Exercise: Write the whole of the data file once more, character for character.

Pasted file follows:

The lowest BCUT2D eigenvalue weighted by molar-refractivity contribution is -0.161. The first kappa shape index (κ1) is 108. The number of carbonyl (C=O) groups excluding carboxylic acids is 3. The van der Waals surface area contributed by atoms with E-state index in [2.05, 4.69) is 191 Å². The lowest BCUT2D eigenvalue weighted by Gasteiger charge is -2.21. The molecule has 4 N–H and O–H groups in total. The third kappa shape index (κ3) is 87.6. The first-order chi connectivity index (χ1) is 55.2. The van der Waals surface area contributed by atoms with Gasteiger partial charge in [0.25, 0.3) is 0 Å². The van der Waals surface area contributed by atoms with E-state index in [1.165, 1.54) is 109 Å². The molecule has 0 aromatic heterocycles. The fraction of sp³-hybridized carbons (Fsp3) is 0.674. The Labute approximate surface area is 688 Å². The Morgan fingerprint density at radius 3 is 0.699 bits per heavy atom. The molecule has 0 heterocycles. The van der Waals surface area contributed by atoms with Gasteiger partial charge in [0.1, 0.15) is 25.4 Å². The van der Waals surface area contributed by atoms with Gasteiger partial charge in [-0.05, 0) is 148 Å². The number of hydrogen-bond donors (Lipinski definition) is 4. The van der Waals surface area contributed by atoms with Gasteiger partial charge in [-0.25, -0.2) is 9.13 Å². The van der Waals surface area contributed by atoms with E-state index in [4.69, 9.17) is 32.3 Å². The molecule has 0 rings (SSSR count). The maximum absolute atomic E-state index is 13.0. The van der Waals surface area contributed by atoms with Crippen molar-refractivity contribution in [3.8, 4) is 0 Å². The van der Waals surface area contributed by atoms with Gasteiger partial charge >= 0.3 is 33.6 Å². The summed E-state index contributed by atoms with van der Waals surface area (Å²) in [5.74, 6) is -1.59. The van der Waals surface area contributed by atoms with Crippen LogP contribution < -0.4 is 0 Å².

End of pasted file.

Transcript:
The lowest BCUT2D eigenvalue weighted by molar-refractivity contribution is -0.161. The first kappa shape index (κ1) is 108. The number of carbonyl (C=O) groups excluding carboxylic acids is 3. The van der Waals surface area contributed by atoms with E-state index in [2.05, 4.69) is 191 Å². The lowest BCUT2D eigenvalue weighted by Gasteiger charge is -2.21. The molecule has 4 N–H and O–H groups in total. The third kappa shape index (κ3) is 87.6. The first-order chi connectivity index (χ1) is 55.2. The van der Waals surface area contributed by atoms with Gasteiger partial charge in [0.25, 0.3) is 0 Å². The van der Waals surface area contributed by atoms with E-state index in [1.165, 1.54) is 109 Å². The molecule has 0 aromatic heterocycles. The fraction of sp³-hybridized carbons (Fsp3) is 0.674. The Labute approximate surface area is 688 Å². The Morgan fingerprint density at radius 3 is 0.699 bits per heavy atom. The molecule has 0 heterocycles. The van der Waals surface area contributed by atoms with Gasteiger partial charge in [0.1, 0.15) is 25.4 Å². The van der Waals surface area contributed by atoms with Gasteiger partial charge in [-0.05, 0) is 148 Å². The number of hydrogen-bond donors (Lipinski definition) is 4. The van der Waals surface area contributed by atoms with Gasteiger partial charge in [-0.25, -0.2) is 9.13 Å². The van der Waals surface area contributed by atoms with E-state index in [4.69, 9.17) is 32.3 Å². The molecule has 0 rings (SSSR count). The maximum absolute atomic E-state index is 13.0. The van der Waals surface area contributed by atoms with Crippen molar-refractivity contribution in [3.8, 4) is 0 Å². The van der Waals surface area contributed by atoms with Gasteiger partial charge >= 0.3 is 33.6 Å². The summed E-state index contributed by atoms with van der Waals surface area (Å²) in [5.74, 6) is -1.59. The van der Waals surface area contributed by atoms with Crippen LogP contribution < -0.4 is 0 Å².